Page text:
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HomeNews ReportsUK Court clears extradition of fugitive Nirav Modi to India, rejects his appeal

UK Court clears extradition of fugitive Nirav Modi to India, rejects his appeal

While reserving the judgement last month, Justice Robert Jay had said that India is a “friendly foreign power and we have to honour our treaty obligations”.

In a big victory for the Indian government, UK High Court has ordered the extradition of fugitive Nirav Modi to India. The High Court rejected diamond merchant Nirav Modi’s petition against his extradition, paving the way to bring him back to India. A bench of Lord Justice Jeremy Stuart-Smith and Justice Robert Jay delivered the verdict. Nirav Modi is wanted in India for the $2 billion in the Punjab National Bank (PNB) loan scam case.

The High Court had reserved its judgement last month after hearing the arguments. In his argument Nirav Modi had claimed that his depression would worsen if he is sent to the “hostile environment of India”. He had said that politicians have demonised him by prejudging his guilt, and the public and the press also have already declared him guilty.

Modi had also alleged that the condition of jails in India is not good, the same argument used by Vijay Mallya in his extradition case. However, the court had already indicated that the appeal may be rejected, as Justice Robert Jay had said that India is a “friendly foreign power and we have to honour our treaty obligations”.

The court had also said that it will consider the assurances given by the Indian government, rejecting 51-year-old Nirav Modi’s claim that the assurances are not good enough. The Indian government in its argument in the court had given detailed assurances on a fair trial that Modi will face in the country. The govt has also assured daily visit by lawyers and his health check-up and treatment by a multidisciplinary medical team including private doctors.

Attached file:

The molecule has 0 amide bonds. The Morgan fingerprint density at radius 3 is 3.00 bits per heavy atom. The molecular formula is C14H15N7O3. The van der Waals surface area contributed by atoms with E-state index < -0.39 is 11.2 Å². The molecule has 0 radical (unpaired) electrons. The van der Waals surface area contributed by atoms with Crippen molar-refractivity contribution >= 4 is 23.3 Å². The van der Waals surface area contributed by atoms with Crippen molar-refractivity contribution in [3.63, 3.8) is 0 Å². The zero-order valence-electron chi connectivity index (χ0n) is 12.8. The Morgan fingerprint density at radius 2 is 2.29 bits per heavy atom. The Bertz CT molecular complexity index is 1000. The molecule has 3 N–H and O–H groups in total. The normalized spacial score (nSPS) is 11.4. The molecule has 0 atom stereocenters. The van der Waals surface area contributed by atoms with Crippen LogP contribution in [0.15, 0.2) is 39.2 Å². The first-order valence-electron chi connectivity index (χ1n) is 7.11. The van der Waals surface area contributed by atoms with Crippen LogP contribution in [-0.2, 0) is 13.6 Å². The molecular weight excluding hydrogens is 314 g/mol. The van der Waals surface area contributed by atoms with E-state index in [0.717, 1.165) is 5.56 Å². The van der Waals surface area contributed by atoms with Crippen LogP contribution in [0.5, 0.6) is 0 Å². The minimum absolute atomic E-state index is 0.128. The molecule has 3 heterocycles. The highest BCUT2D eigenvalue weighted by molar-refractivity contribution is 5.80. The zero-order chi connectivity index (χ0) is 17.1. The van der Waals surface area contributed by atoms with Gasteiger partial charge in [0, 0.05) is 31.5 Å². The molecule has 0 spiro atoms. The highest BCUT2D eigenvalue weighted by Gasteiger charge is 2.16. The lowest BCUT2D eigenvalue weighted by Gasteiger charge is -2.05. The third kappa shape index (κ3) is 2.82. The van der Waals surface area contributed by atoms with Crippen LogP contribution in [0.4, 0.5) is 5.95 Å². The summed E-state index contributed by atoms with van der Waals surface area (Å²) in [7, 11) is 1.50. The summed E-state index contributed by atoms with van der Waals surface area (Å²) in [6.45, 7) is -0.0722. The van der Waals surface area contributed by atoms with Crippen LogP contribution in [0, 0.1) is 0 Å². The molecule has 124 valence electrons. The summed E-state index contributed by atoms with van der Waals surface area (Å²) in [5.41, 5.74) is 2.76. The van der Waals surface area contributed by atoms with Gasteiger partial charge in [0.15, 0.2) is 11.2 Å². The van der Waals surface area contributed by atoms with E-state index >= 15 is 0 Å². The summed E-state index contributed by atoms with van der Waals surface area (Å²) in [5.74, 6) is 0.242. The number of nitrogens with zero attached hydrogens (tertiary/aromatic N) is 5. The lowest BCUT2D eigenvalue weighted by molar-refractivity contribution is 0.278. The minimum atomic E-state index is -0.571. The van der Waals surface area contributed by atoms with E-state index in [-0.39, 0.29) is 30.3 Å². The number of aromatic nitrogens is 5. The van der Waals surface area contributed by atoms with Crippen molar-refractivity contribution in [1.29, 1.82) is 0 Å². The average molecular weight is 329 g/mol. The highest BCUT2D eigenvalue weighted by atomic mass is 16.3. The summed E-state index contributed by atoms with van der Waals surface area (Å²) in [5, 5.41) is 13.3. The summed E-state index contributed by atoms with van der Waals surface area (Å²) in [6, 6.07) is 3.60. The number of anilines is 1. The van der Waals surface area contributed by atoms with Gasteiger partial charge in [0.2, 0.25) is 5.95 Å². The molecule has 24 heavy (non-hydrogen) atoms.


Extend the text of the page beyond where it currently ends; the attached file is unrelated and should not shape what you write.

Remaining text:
Nirav Modi is currently lodged at Wandsworth prison in south-east London, and he had approached the High Court challenging the order of Westminster Magistrates’ Court in February this year ordering his extradition to India. He was allowed to appeal the judgement on two grounds, under Article 3 of the European Convention of Human Rights (ECHR) to hear arguments if it would “unjust or oppressive” to extradite him due to his mental state, and Section 91 of the Extradition Act 2003 of the UK, which is related to mental ill health.

Nirav Modi faces a CBI case in India for the large scale fraud done on Punjab National Bank using fraudulent letters of undertaking (LoUs), and he also faces an ED case for laundering of money obtained through that fraud.

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